While gel-based separation is still frequently utilized for certain proteomic applications, gel-free techniques for separating peptides after sequence-specific digestion have become standard for large-scale shotgun proteomics (Roe and Griffin, 2006). Most gel-free methods utilize two (2D LC) or more complementary dimensions of liquid chromatography, as extensive pre-fractionation of peptide mixtures significantly increases proteome coverage with MS-based peptide sequencing (Mallick and Kuster, 2010). Multidimensional protein identification technology (MudPIT), which combines strong cation exchange (SCX) with reversed phase (RP) chromatography, is perhaps the most well-known 2D LC technique, but many other complementary forms of peptide separation exist (Gilmore and Washburn, 2010). As opposed to MudPIT in its original implementation, however, SCX and other pre-fractionation techniques are now most commonly performed “offline” prior to LC-MS/MS (Gilmore and Washburn, 2010).
Several studies have demonstrated the power of gel-free proteomics for identifying protein changes in plant–microbe interaction systems. 2D LC-MS/MS was applied to identify 377 unique plant proteins in the nodules of M. truncatula plants inoculated with S. meliloti (Larrainzar et al., 2007). This general approach has also been applied to crops, including rice and pea (Saalbach et al., 2002; Ventelon-Debout et al., 2004; Zhou and Yang, 2006). 2-DE and 2D LC are often used together as complementary separation techniques. Caplan et al. (2009) combined 2D-DIGE with MudPIT to identify cytoplasmic and endoplasmic reticulum (ER)-associated molecular chaperones as differentially regulated in Nicotiana glutinosa upon infection with tobacco mosaic virus. Interestingly, these results were followed up with reverse genetics using virus-induced gene silencing (VIGS) to test the biological significance of altered levels of ER chaperones.
Protein Identification Using Mass Spectrometry
Mass spectrometry is the most common technique for unbiased protein identification and has been widely applied to plant–microbe proteomics (Mathesius et al., 2003). Protein/peptide ionization, ion separation, and detection are the three major steps for MS analysis (Mann et al., 2001). The major protein/peptide ionization techniques are matrix assisted laser desorption/ionization (MALDI) and electrospray ionization (ESI), while mass analyzers include time-of-flight (TOF), quadrupole, ion trap, orbitrap, and Fourier transform ion cyclotron resonance (FT-ICR; Mann et al., 2001; Chait, 2011). In tandem MS (MS/MS), precursor ions observed in an initial MS scan (MS1) are isolated and subjected to fragmentation, resulting in sequence-informative product ions that are detected in subsequent MS scans (MS2; Gygi and Aebersold, 2000). Fragmentation methods include collision-based (e.g., CAD, HCD) and electron-based (e.g., ECD, ETD) dissociation (Coon, 2009). Post-data acquisition, search algorithms (e.g., SEQUEST, Mascot, OMSSA) are used to compare observed ions against databases containing known protein sequences to identify peptides at some false discovery rate (FDR; 1% is standard; Elias and Gygi, 2007; Kav et al., 2007).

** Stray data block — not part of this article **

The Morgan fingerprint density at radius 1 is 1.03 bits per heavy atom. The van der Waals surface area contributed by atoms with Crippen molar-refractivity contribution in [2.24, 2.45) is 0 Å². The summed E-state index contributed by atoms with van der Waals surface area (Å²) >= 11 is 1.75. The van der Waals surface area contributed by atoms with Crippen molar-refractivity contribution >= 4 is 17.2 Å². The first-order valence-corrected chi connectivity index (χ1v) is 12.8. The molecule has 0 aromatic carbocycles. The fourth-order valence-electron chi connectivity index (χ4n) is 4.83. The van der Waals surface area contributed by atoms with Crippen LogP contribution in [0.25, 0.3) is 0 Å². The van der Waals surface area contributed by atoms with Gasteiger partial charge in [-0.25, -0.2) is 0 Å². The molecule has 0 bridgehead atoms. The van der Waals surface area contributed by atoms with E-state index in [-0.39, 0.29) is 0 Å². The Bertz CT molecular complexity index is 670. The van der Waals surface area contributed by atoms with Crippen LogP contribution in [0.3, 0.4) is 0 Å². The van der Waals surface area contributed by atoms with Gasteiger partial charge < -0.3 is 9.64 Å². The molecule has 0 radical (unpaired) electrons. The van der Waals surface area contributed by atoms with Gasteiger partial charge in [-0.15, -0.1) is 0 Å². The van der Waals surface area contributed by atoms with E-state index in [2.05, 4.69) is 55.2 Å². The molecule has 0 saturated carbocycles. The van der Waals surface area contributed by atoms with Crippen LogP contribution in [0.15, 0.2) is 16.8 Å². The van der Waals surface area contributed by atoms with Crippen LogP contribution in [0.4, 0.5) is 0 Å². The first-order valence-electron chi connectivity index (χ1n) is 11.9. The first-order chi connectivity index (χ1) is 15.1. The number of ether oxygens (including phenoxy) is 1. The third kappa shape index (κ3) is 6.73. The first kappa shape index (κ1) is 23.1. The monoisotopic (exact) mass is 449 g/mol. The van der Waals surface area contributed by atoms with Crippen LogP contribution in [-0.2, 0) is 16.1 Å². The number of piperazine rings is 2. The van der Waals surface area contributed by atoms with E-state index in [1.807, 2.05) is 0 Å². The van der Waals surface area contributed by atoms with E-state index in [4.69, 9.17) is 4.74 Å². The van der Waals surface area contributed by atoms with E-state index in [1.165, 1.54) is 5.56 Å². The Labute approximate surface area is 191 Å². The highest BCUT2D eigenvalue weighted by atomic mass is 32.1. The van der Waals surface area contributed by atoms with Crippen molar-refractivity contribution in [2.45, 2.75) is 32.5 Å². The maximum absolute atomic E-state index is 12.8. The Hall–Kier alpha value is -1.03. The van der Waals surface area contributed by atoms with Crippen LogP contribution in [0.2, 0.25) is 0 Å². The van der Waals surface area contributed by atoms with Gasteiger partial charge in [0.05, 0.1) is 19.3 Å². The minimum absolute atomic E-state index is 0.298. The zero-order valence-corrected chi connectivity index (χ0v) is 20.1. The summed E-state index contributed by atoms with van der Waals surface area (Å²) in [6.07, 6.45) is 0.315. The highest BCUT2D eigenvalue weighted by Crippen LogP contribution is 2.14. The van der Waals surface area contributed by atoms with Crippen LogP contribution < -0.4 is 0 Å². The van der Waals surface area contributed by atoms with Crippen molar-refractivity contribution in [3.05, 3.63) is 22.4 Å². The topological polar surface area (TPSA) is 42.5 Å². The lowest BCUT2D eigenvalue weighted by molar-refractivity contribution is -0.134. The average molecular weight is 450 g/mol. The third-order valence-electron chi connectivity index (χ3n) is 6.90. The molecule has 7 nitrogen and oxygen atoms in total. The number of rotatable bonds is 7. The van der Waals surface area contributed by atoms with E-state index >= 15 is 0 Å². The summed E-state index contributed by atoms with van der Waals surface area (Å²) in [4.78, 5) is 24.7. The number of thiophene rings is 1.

The advancement of MS technologies has enabled a recent surge in the field of plant–microbe proteomics. Just over half a decade ago, MALDI-TOF/TOF was used to compare the responses of wild-type M. truncatula with the ethylene-insensitive mutant sickle (skl; Prayitno et al., 2006). In this analysis, ethylene-inducible proteins were found to be altered between genotypes. While MALDI has unique applications such as tissue imaging, compatibility with online LC separation has made ESI the method of choice for integrating large-scale shotgun proteomics into a systems biology approach. Very recently, Salavati et al. (2011) combined nano-LC-MS/MS with transcriptomic analysis to investigate the initiation of symbiosis between soybean and Bradyrhizobium japonicum by comparing super-nodulating and non-nodulating varieties to wild-type plants. The results support the hypothesis that defense and signal transduction-related processes are negatively regulated in super-nodulating lines, correlating with a suppression of the auto-regulation of nodulation (AON) mechanism.
While current MS instrumentation allows for the collection of vast amounts of data, the importance of informatics in proteomics is especially evident for plant research, as the reliance on database searching becomes problematic when studying organisms without sequenced genomes. This hurdle can be overcome to a large extent by relying on homology, as has been demonstrated by identifying proteins from Araucaria angustifolia by searching against Oryza sativa, A. thaliana, and Solanum oleracea sequences using Mascot and MS BLAST (Junqueira et al., 2008).